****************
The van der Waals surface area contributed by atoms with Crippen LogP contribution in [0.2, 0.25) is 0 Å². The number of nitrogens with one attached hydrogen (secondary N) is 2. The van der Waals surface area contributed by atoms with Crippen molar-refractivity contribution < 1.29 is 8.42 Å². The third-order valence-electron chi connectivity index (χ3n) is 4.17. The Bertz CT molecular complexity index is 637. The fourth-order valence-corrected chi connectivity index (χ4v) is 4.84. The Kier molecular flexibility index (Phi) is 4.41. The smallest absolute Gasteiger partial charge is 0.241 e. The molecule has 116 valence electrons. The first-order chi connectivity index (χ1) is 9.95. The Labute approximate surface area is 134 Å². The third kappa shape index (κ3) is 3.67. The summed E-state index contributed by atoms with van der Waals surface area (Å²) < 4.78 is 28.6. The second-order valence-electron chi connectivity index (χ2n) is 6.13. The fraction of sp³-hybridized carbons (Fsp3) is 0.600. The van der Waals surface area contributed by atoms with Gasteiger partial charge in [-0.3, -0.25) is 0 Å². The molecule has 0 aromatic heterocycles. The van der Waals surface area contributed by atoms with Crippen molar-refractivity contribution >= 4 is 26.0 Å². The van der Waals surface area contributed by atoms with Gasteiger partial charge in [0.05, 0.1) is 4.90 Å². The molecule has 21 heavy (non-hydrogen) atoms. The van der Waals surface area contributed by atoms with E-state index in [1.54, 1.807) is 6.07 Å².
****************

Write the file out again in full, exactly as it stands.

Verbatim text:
The van der Waals surface area contributed by atoms with Crippen LogP contribution in [0.2, 0.25) is 0 Å². The number of nitrogens with one attached hydrogen (secondary N) is 2. The van der Waals surface area contributed by atoms with Crippen molar-refractivity contribution < 1.29 is 8.42 Å². The third-order valence-electron chi connectivity index (χ3n) is 4.17. The Bertz CT molecular complexity index is 637. The fourth-order valence-corrected chi connectivity index (χ4v) is 4.84. The Kier molecular flexibility index (Phi) is 4.41. The smallest absolute Gasteiger partial charge is 0.241 e. The molecule has 116 valence electrons. The first-order chi connectivity index (χ1) is 9.95. The Labute approximate surface area is 134 Å². The third kappa shape index (κ3) is 3.67. The summed E-state index contributed by atoms with van der Waals surface area (Å²) < 4.78 is 28.6. The second-order valence-electron chi connectivity index (χ2n) is 6.13. The fraction of sp³-hybridized carbons (Fsp3) is 0.600. The van der Waals surface area contributed by atoms with Gasteiger partial charge in [-0.3, -0.25) is 0 Å². The molecule has 0 aromatic heterocycles. The van der Waals surface area contributed by atoms with Crippen molar-refractivity contribution >= 4 is 26.0 Å². The van der Waals surface area contributed by atoms with Gasteiger partial charge in [0.05, 0.1) is 4.90 Å². The molecule has 21 heavy (non-hydrogen) atoms. The van der Waals surface area contributed by atoms with E-state index in [1.54, 1.807) is 6.07 Å².